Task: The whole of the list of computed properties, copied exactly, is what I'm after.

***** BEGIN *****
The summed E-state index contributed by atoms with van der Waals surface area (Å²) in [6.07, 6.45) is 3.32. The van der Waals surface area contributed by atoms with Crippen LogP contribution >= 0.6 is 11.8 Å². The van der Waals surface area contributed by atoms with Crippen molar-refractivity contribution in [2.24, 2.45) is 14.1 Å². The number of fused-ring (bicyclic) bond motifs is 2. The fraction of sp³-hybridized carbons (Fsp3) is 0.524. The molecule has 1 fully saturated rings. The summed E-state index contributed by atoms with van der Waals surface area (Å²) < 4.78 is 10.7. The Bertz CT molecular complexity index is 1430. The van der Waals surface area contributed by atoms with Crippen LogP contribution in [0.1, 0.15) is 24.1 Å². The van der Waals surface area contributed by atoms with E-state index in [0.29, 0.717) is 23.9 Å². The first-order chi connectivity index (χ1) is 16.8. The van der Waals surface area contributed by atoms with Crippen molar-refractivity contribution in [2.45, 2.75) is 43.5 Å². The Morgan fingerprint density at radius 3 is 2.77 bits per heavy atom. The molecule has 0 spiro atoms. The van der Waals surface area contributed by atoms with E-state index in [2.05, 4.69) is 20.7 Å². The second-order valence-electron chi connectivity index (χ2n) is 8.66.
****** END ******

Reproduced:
The summed E-state index contributed by atoms with van der Waals surface area (Å²) in [6.07, 6.45) is 3.32. The van der Waals surface area contributed by atoms with Crippen LogP contribution >= 0.6 is 11.8 Å². The van der Waals surface area contributed by atoms with Crippen molar-refractivity contribution in [2.24, 2.45) is 14.1 Å². The number of fused-ring (bicyclic) bond motifs is 2. The fraction of sp³-hybridized carbons (Fsp3) is 0.524. The molecule has 1 fully saturated rings. The summed E-state index contributed by atoms with van der Waals surface area (Å²) < 4.78 is 10.7. The Bertz CT molecular complexity index is 1430. The van der Waals surface area contributed by atoms with Crippen LogP contribution in [0.1, 0.15) is 24.1 Å². The van der Waals surface area contributed by atoms with E-state index in [0.29, 0.717) is 23.9 Å². The first-order chi connectivity index (χ1) is 16.8. The van der Waals surface area contributed by atoms with Crippen molar-refractivity contribution in [2.45, 2.75) is 43.5 Å². The Morgan fingerprint density at radius 3 is 2.77 bits per heavy atom. The molecule has 0 spiro atoms. The van der Waals surface area contributed by atoms with E-state index in [2.05, 4.69) is 20.7 Å². The second-order valence-electron chi connectivity index (χ2n) is 8.66.